(a) is probably true, but not anywhere near enough to explain this. (c) seems unlikely. (d) – can someone here comment on this? (b) on the other hand is a straightforward explanation well supported by other observations of growing inequality.

      So, it would appear that owners of capital are reaping the gains while sellers of labor are getting, on average, very little to none of them.

      • GFW

        I see downthread JLV points out that (a) is a non-trivial contribution, possibly accounting for about 25% of the answer. Interesting.

        • MoMetaBlues

          Curious what the missing middle (35-44) looks like.

          As JLV points out below w/r/t business cycles, I think you have to take into account the grad-school opt-out phenomenon of people graduating into a recession, not being able to find a job and extending their education into that 25-34 range. Going to school and simultaneously earning large dollars usually only happens if you play football at USC.

          Also curious with increased tuition cost if/how the average graduation age has changed, if part-timers/pay-as-you-go students who graduate well past age 22 are dragging down that 25-34 income.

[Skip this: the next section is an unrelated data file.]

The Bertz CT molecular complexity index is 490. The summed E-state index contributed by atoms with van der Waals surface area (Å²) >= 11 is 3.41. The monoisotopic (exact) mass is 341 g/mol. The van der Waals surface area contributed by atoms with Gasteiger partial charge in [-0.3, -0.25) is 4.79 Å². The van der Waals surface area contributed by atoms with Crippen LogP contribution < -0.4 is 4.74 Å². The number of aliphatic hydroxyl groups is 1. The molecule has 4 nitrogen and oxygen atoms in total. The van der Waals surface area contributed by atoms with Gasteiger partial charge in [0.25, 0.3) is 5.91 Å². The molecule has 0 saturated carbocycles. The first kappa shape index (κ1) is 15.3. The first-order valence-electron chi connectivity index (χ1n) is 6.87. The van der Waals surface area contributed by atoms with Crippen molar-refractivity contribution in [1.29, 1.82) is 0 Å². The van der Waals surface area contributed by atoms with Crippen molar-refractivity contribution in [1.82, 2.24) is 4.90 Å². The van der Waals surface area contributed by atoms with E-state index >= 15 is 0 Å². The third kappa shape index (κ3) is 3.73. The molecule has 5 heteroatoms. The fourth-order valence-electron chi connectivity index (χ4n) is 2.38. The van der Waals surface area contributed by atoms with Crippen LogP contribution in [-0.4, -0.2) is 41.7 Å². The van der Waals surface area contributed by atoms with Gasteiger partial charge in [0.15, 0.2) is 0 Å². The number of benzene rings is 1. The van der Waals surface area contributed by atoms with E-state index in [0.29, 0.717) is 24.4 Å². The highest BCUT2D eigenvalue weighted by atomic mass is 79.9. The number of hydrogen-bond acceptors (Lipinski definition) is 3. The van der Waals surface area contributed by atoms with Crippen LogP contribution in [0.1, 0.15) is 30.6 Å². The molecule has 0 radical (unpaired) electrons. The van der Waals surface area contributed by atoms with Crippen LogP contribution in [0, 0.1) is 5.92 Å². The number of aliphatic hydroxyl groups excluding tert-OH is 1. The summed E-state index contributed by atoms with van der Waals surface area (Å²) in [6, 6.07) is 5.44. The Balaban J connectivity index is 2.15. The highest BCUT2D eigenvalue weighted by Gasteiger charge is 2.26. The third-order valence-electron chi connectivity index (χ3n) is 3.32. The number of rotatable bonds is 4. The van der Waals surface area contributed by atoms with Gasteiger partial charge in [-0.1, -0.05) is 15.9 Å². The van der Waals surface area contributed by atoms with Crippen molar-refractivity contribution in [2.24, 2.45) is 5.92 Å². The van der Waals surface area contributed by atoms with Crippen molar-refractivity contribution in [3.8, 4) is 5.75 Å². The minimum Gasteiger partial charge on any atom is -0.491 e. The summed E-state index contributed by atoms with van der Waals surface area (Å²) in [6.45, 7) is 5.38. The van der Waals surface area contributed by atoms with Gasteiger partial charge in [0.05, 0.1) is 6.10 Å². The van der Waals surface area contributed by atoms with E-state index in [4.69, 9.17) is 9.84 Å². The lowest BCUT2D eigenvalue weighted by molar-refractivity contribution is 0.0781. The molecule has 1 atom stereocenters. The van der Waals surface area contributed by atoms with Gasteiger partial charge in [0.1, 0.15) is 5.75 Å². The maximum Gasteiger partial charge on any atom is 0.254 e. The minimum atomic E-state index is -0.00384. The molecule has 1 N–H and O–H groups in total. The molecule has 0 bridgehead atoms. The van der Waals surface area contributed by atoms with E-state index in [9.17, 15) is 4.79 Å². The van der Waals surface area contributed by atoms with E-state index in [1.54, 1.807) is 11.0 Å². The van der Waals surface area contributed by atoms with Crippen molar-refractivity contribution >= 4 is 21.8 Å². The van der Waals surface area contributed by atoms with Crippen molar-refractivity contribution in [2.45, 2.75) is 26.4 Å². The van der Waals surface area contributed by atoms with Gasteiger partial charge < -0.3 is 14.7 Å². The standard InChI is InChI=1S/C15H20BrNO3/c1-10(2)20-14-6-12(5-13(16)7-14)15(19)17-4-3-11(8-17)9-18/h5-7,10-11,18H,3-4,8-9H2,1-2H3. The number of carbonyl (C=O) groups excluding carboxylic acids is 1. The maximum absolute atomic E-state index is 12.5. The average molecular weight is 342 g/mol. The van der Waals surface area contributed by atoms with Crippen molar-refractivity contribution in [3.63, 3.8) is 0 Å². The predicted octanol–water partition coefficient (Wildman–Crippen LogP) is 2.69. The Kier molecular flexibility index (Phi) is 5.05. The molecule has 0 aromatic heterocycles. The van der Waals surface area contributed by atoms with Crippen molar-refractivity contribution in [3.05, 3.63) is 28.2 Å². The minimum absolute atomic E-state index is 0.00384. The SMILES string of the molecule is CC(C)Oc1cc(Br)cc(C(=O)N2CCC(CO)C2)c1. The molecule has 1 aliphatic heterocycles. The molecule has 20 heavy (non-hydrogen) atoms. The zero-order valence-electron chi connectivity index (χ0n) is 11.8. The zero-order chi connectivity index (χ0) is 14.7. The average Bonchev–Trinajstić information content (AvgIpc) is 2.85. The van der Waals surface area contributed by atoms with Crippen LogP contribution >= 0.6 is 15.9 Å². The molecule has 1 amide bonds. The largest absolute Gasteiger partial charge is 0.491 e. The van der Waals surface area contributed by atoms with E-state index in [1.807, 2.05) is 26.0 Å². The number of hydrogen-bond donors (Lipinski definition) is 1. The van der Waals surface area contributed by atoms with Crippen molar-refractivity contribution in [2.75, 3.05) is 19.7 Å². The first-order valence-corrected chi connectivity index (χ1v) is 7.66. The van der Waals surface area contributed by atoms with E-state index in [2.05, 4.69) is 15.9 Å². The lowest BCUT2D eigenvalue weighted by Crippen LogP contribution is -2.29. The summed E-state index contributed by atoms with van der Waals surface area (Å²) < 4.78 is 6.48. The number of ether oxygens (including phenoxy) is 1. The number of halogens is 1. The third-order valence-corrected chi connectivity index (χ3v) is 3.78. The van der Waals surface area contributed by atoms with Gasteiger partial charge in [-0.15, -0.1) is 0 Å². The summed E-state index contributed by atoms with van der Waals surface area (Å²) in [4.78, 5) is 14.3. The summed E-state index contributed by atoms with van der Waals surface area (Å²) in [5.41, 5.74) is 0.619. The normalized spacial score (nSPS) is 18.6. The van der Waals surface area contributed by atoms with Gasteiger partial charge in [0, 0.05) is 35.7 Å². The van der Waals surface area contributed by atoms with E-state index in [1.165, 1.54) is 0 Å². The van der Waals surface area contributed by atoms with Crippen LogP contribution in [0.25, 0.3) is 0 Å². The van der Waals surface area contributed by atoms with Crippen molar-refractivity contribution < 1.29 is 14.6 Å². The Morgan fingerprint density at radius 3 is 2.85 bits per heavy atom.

No, the immediate 25-34 dividends aren’t what they should be, but wondering if that improves as people are more firmly established in the workforce at 35-44 (just based on the assumption that there are more 25-34 students than 35-44).

      • JLV

        FYI, I looked into it, and while there was a substantial increase in the within cohort Gini coefficient from 1973-2013 (for size-adjusted household income, it goes from 0.32 to 0.42, but see Burkhauser, et al (J. of Econ. Ineq. 2011) for why these are underestimates), it didn’t look much different from the overall increase in inequality we observe.

        Since GDI includes corporate profits which might not be disbursed as income, d) is possible – Total compensation was 57% in 1973 and 52% in 2013 by my rough calculations using the BEA tables.